Any first-time visitor, to Belfast, could be forgiven for assuming The Merchant Hotel has stood, undaunted in all its Italianate splendour, as an ever-present icon through good times and bad; something akin to London’s Savoy, Claridge’s or The Ritz. In some respects, that’s true, insofar as the building actually pre-dates all those illustrious establishments.
However, its latest incarnation – as a hotel – didn’t materialise until 2006, being substantially extended and refurbished as late as 2010. Until then, it had been the headquarters of the Ulster Bank; but its 19th century heritage was faithfully retained, in all its glory (and maybe better than it was originally, in my opinion!)
The Great Room Restaurant, home to Ireland's largest crystal chandelier designed by Marcus Notley, only serves to reinforce the glamour; and optimises the popular perception of fine dining. I have eaten here many times for breakfast, lunch and dinner and absolutely adore the grandeur of it, the theatre of the food and the romance of the little velvet booths and banquettes.
But for now, let’s talk about taste…
The Great Room menus are built on the finest seasonal ingredients available, combined with fresh and innovative interpretations of classic dishes. The service is traditional, quite formal and respectful for newbies, as you’d expect and in-keeping with the ambiance. Slightly more familiar, but never intrusive for regulars. In short, if you’re looking for an evening of formality, with excellently presented food served in Victorian splendour – I don’t know how else to phrase it – The Merchant’s Great Room is the place to go. You get pretty much exactly as you’d expect.
What may come as a surprise is that it manages to remain good value for money, considering all the above. OK, there are no Michelin stars to boast about, but the food is excellent; and at £60 per head, for a six-course tasting menu, with wine (£45 without), strikes me as very reasonable. The nine-course offering, at £95 with wine or £70 without, is similarly reasonable, given the elegant setting.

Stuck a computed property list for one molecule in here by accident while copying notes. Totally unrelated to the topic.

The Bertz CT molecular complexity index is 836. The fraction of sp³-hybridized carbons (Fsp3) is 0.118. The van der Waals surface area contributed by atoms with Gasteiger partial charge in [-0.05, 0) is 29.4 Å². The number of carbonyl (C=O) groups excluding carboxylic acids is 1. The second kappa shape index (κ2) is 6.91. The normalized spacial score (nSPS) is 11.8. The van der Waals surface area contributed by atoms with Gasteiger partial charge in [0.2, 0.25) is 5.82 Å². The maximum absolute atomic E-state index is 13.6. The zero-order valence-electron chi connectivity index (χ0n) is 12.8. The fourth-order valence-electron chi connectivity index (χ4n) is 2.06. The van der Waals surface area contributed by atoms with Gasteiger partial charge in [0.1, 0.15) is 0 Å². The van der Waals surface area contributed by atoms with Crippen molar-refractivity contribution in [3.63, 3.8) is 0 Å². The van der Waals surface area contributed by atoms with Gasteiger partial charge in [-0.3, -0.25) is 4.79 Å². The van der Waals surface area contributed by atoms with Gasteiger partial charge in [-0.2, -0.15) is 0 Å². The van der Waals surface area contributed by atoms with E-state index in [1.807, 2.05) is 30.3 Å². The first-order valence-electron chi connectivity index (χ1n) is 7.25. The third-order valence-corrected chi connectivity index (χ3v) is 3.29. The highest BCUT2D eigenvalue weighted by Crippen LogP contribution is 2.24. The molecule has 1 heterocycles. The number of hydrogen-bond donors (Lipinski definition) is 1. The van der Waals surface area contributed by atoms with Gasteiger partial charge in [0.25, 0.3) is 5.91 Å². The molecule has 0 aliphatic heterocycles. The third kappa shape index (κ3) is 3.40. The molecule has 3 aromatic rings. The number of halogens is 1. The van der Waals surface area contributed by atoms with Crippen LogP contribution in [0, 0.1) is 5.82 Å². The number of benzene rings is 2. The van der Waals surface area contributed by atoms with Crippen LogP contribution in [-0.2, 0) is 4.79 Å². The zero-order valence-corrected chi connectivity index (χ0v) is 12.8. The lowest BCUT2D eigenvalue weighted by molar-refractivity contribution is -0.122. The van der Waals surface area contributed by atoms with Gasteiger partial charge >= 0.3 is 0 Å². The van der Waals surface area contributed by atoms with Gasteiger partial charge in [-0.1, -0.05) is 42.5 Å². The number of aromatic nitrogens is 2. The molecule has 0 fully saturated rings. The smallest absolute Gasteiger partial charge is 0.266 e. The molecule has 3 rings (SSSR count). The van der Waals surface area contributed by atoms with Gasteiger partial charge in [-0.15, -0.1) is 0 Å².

If you’d prefer a lunchtime visit – when a two-course set menu is more than enough, given that time and appetite are typically limited – it’s difficult not to be impressed by the £21.50 price tag, especially with the quality on offer.
Deserts are a particular delight, prepared to order and beautifully presented. There is much chocolate. This is a good thing! (Personal favourite is the pouring chocolate melting pudding. Divinity on a plate).
It would be remiss of me not to mention that we’re in the middle of September, which means – as far as the Merchant Hotel is concerned – halfway through the Festival of Prosecco, which has returned for its third edition this September. There are various events and special Prosecco promotions, from luxury tasting flights, and masterclass events, to unique Prosecco cocktails.
The hotel has also introduced a number of special ‘Prosecco by the glass’ offerings, which will be available in The Great Room Restaurant and The Cocktail Bar, throughout September. If you’d like to upgrade your sparkle, the hotel often hosts Champagne and Wine dinners too – get on the mailing list for special occasions and offers, they provide great fun and networking opportunities, as well as delicious food and wine of course.
I have never eaten out for Christmas, but I imagine if we were to, then The Merchant Great Dining Room is where I’d like to be. Or indeed in the intimate private dining room with family and friends. A drink after in the cocktail bar by the fire would be ideal for a cold Christmassy night. I imagine the bartenders in here could tell a tale or two about folk, if they weren’t so excellently trained in the art of discretion – as well as all things drink.